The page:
99 Books 50 Year Anniversary Tribute to George Jackson The Freedom Archives Donate
This activity encourages participants to connect historic prison struggles with the present while engaging a variety of media formats.
Learning Style
Active Listening / Critical Thinking
Participants will practice critical thinking and active listening while engaging the centrality of prisoner unity in struggles to advance prisoner rights.
1/2 Day
Intended Audience
High School or College Seminar
  1. Audioclip, George Jackson: We are all together (Length 00:01:00)
  2. Audioclip, George Jackson: Soledad Brothers (Length 00:01:05)
  3. Article, Claude Marks and Isaac Ontiveros, “Pelican Bay Hunger Strike: Four Years and Still Fighting,” Counterpunch, July 9, 2015. Accessed July 12, 2021


Listen to the audio clips,  “We are all together” (00:01:00) and “Soledad Brothers” (00:01:05).  Then read and annotate the article, “Pelican Bay Hunger Strike: Four Years and Still Fighting,” and discuss among small groups. Possible discussion questions:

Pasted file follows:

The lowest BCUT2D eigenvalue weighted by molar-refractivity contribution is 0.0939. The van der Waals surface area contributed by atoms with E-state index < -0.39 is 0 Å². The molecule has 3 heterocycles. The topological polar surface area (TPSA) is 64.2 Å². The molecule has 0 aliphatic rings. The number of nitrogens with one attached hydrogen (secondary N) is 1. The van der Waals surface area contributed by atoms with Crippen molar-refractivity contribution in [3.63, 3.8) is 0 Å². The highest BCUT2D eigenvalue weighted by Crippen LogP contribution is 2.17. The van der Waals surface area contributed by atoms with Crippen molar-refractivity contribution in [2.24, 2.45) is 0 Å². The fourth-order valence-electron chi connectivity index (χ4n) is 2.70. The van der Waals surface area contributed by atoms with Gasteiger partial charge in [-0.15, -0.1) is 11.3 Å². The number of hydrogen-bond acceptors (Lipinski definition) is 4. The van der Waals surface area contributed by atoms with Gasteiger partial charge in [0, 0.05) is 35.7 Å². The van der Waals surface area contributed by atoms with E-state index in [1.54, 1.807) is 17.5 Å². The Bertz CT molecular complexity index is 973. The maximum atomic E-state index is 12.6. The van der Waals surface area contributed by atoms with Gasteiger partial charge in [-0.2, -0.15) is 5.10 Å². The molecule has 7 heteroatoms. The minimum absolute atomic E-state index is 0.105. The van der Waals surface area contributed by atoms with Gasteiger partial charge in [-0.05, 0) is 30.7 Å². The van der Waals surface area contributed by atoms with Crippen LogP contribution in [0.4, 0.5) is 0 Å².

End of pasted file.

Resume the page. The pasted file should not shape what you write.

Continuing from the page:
• What is the significance of unity across racial lines in prisons?
  • What historic strategies did prisoners draw from during the 2011-2013 hunger strikes?
  • What made the hunger strikes successful?
  • What stands out to you in George Jackson’s description of unity in the two audio clips?
  • How has George Jackson’s legacy influenced prison organizing today?



George Jackson – We Are All Together

George advocated for cross racial unities inside, recognizing that prison officials would exploit racial antagonisms as a tactic to provoke disagreements and fights. He insisted that the struggle against racism be directed at the prison system and the guards in particular. Selection taken from interviews done in 1971 by Karen Wald.

George Jackson on the Soledad Brothers

Soledad Brothers refers to more than 3 people – it means all those prisoners who unite and resist. Selection taken from interviews done in 1971 by Karen Wald.